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Meryl Streep’s Golden Globes Speech May Not Change Minds But Isn’t Fueling Trumpism

OK, so I did not watch the Golden Globes, but I did find my way to Meryl Streep’s political, discussion-provoking, and controversial speech:

As one would imagine, the president-elect came through on Twitter with an “over-rated” remark about Streep.

What prompted me to watch the speech was a debate underway following Meghan McCain’s Twitter musings about it:

It is — I refuse to hear otherwise — noteworthy whenever someone attributes an event from November 2016 to another from January 2017. But if we look instead at the spirit of what McCain was saying, the point is, I suppose, that liberal, self-satisfied Hollywood elites shouldn’t be conflating themselves with the Democratic party or with opposition to Trump more broadly. We’re in that ‘Lena Dunham caused Trump’ territory, that is, the hypothesis that Clinton lost because she was too associated with smug liberal celebrities, or, rather, that Trump won because he represented a rejection of a certain kind of celebrity culture. Even though he’s a rich, self-satisfied New York celebrity himself. Anyway.

Part of Streep’s speech, the important bit I think, I found incredibly, if not powerful (these teams are fairly set), then unassailable, and that was when she called out Trump for his mockery of a disabled reporter. Discussing Trump’s imitation there as a performance was clever and apt. And it was brave of Streep — yes, big-deal though she is — to speak out so publicly against Trump. Her side lost, but she’s still fighting.

As for the earlier part of the speech, where she used the diverse geographic origins of Hollywood stars as a case for celebrating a diverse society, this I could see… again, not really backfiring, but not straightforwardly helping, either. It’s a problem whenever acceptance and cosmopolitanism are assumed to be elite values. It’s also a problem — ask the Twitter socialists! — whenever institutions that exemplify income inequality raise themselves up as examples of Progress, Justice, or whatever else.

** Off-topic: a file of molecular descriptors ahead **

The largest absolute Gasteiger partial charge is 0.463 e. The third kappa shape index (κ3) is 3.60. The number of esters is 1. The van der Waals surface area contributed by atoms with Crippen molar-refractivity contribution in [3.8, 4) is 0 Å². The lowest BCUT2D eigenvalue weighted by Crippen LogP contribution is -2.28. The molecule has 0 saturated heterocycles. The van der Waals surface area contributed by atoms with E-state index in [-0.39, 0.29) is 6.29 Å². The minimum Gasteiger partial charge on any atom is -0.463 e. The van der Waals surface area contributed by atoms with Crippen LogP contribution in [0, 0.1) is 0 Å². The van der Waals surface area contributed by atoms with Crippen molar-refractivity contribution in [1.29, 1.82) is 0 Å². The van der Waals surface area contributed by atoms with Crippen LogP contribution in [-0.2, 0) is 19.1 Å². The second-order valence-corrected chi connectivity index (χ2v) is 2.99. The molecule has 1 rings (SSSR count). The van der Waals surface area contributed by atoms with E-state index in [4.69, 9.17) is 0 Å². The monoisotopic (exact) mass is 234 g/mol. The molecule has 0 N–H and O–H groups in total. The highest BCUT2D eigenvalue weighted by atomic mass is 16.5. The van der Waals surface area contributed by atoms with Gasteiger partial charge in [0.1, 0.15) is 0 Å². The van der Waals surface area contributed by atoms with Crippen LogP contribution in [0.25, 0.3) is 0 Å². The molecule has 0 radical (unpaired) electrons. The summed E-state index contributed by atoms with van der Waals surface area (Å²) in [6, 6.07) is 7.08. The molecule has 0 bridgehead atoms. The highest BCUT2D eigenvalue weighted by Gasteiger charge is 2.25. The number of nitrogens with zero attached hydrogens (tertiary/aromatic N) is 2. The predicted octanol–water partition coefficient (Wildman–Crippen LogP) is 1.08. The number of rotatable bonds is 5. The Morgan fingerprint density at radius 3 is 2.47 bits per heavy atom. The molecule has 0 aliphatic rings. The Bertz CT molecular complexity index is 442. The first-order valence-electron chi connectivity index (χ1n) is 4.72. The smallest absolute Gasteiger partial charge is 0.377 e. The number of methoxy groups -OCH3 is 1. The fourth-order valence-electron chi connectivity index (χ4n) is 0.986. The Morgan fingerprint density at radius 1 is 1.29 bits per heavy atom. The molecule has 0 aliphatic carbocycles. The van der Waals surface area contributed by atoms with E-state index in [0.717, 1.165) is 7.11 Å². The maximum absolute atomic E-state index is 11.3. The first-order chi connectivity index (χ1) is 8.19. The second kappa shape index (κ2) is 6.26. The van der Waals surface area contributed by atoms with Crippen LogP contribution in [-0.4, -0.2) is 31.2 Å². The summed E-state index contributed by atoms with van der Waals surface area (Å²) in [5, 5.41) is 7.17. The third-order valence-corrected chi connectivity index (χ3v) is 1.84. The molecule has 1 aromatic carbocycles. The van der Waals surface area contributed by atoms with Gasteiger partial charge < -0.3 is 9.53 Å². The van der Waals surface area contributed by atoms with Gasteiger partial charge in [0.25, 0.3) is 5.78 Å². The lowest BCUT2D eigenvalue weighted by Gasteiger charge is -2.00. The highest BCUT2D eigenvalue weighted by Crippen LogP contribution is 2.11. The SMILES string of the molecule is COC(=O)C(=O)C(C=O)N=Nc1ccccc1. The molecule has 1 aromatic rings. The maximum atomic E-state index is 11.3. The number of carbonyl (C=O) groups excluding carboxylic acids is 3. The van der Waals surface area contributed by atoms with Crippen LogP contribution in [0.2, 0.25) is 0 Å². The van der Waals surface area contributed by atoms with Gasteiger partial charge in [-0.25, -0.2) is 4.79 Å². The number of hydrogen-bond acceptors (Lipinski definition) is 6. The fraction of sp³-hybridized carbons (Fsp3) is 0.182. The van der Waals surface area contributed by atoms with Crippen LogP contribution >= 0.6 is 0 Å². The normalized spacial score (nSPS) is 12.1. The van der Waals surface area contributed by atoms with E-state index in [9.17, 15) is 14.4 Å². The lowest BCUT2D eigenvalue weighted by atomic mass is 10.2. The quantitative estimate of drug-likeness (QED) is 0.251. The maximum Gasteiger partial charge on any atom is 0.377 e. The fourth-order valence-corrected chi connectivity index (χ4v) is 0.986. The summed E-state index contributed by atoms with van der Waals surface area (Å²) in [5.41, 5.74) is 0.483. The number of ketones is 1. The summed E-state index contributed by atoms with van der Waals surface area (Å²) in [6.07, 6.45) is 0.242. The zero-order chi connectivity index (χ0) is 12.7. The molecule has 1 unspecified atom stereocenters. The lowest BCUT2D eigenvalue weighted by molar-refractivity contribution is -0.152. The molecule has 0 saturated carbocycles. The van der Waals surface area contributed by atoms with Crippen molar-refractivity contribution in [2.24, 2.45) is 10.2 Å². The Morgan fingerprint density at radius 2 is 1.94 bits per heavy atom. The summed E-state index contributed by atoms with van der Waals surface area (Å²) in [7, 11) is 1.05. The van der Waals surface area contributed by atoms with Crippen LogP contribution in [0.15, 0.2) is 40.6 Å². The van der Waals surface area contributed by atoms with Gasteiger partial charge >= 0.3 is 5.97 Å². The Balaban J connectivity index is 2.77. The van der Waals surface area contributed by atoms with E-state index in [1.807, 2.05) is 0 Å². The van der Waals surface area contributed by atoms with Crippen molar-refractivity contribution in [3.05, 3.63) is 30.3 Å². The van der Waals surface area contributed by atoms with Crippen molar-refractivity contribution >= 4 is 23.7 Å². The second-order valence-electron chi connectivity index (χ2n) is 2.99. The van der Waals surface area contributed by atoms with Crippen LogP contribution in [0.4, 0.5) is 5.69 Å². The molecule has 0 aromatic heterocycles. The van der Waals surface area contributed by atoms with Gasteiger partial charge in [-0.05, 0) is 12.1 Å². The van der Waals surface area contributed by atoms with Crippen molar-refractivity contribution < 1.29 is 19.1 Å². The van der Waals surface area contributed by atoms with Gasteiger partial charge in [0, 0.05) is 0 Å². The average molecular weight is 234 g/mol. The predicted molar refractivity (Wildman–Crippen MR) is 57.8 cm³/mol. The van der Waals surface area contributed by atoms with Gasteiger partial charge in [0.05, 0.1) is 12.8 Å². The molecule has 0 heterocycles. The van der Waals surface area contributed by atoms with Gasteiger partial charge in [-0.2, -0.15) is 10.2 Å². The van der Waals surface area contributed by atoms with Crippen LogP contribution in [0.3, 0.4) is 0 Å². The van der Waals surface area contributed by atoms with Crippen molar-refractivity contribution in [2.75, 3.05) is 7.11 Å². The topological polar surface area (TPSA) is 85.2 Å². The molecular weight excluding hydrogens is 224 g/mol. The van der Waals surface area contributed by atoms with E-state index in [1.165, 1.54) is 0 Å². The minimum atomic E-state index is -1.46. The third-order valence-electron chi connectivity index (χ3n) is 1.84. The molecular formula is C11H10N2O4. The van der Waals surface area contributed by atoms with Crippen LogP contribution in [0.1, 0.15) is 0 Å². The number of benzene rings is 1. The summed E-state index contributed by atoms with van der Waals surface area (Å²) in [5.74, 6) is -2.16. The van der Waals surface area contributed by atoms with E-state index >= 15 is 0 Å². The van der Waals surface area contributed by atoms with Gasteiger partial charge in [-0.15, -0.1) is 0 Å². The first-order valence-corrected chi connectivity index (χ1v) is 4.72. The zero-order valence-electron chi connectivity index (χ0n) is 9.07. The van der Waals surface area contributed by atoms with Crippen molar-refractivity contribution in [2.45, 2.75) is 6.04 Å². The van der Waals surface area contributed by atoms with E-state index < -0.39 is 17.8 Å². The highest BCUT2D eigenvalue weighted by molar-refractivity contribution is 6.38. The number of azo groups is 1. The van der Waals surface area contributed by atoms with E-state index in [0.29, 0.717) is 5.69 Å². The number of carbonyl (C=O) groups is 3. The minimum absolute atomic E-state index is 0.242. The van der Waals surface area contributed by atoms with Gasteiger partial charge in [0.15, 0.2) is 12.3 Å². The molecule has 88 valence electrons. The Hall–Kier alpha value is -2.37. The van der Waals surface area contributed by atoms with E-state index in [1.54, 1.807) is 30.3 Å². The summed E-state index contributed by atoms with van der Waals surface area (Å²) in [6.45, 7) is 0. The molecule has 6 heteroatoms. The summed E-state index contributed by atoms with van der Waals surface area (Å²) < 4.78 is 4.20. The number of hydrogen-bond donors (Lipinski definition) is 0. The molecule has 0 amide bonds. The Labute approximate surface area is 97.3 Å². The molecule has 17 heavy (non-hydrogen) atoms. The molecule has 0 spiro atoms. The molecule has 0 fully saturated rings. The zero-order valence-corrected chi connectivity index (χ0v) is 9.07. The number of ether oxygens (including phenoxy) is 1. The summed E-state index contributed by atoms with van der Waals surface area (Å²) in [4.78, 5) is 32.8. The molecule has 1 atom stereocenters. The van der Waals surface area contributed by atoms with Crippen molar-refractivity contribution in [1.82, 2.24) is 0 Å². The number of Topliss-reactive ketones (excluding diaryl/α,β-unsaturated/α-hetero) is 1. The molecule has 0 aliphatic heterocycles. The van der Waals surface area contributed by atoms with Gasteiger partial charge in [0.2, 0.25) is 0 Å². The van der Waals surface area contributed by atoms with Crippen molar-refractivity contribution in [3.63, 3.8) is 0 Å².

I can understand resenting being told that if you really care about racism, sexism, poverty, etc., you must watch/love/praise a specific Hollywood movie or actor. Which is, yes, an idea that’s out there in cultural criticism, and that was a subtext of Streep’s speech, if not its main takeaway. What I can’t get my head around is the path that takes someone from that kind of resentment to support for Trump.

Phoebe Maltz Bovy edits the Sisterhood, and can be reached at Her book, The Perils of “Privilege”, will be published by St. Martin’s Press in March 2017.

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